Power of Memorizing English Sentences, Paragraphs and even Poems!

By Robby

If you are new here please read this first.

Improve Spoken English

The traditional English teaching methods mostly rely upon grammar studies whereby the student is required to learn grammar rules.

Next step is to learn new English vocabulary and then construct sentences by a way of sticking words together and applying grammar rules at the same time.

Here at English Harmony we all know by now that such methods are ineffective to say the least; most foreigners never learn to speak fluent English because they try and construct sentences in their head instead of simply MEMORIZING NATURAL ENGLISH SPEECH PATTERNS.

Memorization is the most natural way of acquiring a language, and while some people may think it’s too robotic and you don’t really learn anything because of the lack of analysis – here’s the deal:

Analysis actually hampers your progress!

If you memorize English content on the other hand – be it a sentence, a phrase, a poem or even an excerpt from a book – you IMPRINT all that content in your brain thus enabling you to deliver it later on without much thinking ❗

And that in turn means you’re not going to hesitate and stutter simply because your brain and mouth will automatically know what to say – pretty much the same way you can automatically recite a poem without trying to frantically think of what comes next.

But what about you?

What are YOUR experiences with memorizing English content – phrases, new vocabulary and sentences?

Do you find it easy or hard?

Or maybe you think memorization isn’t the right way of learning English?

Personally I know for a fact that if you can use only 10% of what you memorize in a long run, over a long period of time the compound effect is HUGE and your English speech is quite naturally going to reflect all that memorized content.

Whatever your opinion, however, please share it in the comments section below!


P.S. Would you like to find out why I’m highlighting some of the text in red? Read this article and you’ll learn why it’s so important to learn idiomatic expressions and how it will help you to improve your spoken English!

P.S.S. Are you serious about your spoken English improvement? Check out my English Harmony System HERE!


English Harmony System

P.S. Are you serious about your spoken English improvement? Check out the English Harmony System HERE!

English Harmony System
  • Personally I go for stuff I’m INTERESTED in – anything hobby related, fiction I like to read etc. Last year, for example, I learned 50 American English phrases from a fiction series called GONE http://englishharmony.com/fgc-goal-1/

    You’re going to find that if you’re forcing yourself to memorize something just for the sake of it, you’ll lose motivation sooner or later, so a good place to start would be simply memorizing excerpts from newspapers, magazines and popular fiction.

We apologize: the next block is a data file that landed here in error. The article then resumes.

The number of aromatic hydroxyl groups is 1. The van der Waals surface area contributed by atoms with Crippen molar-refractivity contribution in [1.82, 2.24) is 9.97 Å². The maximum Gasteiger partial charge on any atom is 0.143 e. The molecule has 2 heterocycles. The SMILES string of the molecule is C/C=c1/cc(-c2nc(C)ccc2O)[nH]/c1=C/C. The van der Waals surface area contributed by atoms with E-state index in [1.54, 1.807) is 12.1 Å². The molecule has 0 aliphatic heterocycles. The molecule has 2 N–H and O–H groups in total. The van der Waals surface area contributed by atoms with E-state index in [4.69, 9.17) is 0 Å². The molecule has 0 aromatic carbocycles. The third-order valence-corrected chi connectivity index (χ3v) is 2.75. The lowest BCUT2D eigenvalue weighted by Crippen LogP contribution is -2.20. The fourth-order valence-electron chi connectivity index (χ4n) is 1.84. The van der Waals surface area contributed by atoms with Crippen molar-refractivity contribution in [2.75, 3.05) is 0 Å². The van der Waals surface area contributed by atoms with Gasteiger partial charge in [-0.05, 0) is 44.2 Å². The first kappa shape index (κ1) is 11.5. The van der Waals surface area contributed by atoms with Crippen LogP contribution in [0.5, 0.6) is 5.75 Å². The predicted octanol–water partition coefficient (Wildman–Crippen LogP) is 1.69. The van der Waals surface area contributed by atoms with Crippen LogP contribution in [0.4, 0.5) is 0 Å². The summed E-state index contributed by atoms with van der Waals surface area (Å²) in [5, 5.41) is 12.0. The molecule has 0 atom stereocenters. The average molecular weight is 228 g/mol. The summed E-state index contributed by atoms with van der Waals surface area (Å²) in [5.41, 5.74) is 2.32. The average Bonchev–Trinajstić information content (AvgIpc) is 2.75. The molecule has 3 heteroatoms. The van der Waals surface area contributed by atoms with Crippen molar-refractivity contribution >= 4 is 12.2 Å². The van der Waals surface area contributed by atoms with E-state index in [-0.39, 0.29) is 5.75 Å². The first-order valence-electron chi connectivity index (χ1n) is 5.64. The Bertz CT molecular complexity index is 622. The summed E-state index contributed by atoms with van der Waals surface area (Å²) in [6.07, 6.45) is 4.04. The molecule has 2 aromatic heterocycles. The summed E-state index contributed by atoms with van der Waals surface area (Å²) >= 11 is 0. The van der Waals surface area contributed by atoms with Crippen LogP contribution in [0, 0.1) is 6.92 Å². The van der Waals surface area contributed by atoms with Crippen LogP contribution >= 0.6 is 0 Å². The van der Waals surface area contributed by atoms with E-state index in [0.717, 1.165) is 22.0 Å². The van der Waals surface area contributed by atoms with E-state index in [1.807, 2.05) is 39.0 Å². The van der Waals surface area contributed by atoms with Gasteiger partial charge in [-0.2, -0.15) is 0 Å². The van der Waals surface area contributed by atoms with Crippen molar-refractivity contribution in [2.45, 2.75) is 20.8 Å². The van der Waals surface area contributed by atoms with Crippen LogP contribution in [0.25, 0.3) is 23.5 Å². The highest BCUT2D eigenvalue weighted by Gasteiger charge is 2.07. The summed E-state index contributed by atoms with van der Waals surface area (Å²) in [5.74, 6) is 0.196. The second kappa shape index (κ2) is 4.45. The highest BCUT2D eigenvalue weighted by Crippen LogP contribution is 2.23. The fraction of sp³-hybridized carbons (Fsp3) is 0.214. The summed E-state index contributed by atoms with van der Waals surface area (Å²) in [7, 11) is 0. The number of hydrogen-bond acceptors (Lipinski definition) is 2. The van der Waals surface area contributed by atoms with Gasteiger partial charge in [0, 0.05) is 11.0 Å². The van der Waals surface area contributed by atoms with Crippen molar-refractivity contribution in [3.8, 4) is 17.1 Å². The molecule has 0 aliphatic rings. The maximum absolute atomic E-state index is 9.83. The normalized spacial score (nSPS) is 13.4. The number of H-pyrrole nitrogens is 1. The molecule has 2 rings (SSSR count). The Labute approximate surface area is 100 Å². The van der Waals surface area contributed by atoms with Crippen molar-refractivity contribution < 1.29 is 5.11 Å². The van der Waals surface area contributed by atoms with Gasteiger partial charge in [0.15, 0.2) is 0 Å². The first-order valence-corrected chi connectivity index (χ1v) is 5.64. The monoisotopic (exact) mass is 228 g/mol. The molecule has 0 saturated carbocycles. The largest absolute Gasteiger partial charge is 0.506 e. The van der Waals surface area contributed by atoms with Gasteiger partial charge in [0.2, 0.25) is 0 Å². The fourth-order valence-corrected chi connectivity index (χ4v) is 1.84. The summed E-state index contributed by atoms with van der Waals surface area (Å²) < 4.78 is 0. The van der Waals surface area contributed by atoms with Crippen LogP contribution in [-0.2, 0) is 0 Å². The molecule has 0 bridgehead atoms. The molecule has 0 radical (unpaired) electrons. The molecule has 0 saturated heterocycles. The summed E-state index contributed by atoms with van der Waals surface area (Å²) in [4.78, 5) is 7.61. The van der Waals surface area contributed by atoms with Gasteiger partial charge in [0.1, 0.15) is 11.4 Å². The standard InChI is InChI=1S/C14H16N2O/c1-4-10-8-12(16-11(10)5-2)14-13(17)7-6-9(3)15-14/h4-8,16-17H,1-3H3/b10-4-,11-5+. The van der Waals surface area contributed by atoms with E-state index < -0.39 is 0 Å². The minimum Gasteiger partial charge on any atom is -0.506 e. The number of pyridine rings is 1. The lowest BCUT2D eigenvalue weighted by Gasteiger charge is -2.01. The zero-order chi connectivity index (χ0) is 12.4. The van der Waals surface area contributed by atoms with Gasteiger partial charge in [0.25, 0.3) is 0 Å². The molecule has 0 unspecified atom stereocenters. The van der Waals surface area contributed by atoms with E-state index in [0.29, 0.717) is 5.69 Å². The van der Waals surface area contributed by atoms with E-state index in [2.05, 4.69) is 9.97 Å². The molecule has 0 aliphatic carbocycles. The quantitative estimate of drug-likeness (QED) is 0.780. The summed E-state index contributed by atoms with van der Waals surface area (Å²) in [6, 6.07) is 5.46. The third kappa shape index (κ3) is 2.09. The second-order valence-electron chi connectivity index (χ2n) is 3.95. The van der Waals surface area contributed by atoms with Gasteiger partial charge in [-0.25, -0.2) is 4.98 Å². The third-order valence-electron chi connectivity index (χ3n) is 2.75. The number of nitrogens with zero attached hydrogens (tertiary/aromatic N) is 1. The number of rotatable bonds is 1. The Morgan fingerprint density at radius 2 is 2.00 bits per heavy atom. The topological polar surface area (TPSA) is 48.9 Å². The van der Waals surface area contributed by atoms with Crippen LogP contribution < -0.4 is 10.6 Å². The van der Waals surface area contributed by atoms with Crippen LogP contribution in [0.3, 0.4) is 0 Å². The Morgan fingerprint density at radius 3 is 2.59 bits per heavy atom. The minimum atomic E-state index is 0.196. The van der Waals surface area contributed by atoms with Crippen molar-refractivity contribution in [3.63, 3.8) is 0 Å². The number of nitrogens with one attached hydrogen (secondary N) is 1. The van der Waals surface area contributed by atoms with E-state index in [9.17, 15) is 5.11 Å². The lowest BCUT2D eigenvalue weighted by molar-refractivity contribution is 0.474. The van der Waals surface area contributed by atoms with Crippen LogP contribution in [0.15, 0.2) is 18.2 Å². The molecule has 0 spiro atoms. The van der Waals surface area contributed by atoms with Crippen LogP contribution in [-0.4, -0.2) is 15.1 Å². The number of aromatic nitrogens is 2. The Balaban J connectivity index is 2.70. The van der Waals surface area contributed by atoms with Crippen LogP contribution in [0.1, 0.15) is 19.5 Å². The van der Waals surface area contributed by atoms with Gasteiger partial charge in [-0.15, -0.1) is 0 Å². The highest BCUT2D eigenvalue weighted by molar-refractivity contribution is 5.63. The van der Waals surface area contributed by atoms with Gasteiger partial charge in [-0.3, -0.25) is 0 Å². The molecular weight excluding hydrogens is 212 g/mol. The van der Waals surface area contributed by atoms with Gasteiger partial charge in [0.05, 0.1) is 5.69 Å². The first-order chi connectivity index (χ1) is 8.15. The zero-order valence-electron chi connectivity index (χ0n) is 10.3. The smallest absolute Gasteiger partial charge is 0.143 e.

You don’t have to learn Shakespearian language just because he was a world-renown poet! 😉



  • Vitaly

    Hi Robby,
    Thanks for the another tip.
    Could you advice any particular material for memorizing? Could you give an example? I mean that hardly any book or extract would be fruitful for that. Talking about non-native speakers, we are, unfortunately, quite limited in time to search and experiment blindly.

  • And thank you August for bringing this topic to my attention – much appreciated! 😉

  • August

    Robby, thanks a lot for this video!!
    Gonna look for some fresh good ones to memorize and share with people!

  • For conversational purposes, these two sentences are pretty much identical! If you want to be 100% correct, you should stick with the first one because Present Perfect is used when asking a general question where there’s no exact time indicated; but then again – it’s possible that you want to imply that you expected the person in question to have taken bath by a specific time today which they haven’t done, and therefore the second option is also a valid sentence because what you’re actually saying is “Did you take bath (this morning when getting out of the bed which is around 9:00 AM) today?”

    Also, please allow me to point out that there’s really no need to analyse such differences because it won’t do anything good to your fluency – you’ll only create a habit of analyzing your speech which in turn may result in serious fluency issues!

    Please read more about it here: http://englishharmony.com/dont-ask-why-questions/

  • shahnaaz

    can you please explain me the difference and conditional usage of 2 sentences :1) have you taken bath today ? 2) did you take bath today ?

  • Thanks for the comment Sergio, and I have to tell you that in my reckoning contextual memorization is the ONLY way forward, and kudos to you for embracing this concept! Keep up the good job!

  • Sergio Rodrigues

    I completely agree with. I try to improve my vocabulary by learning phrases, not words in isolation. I try to memorize them and after that I write sentences on my own following the same pattern and repeating out loud.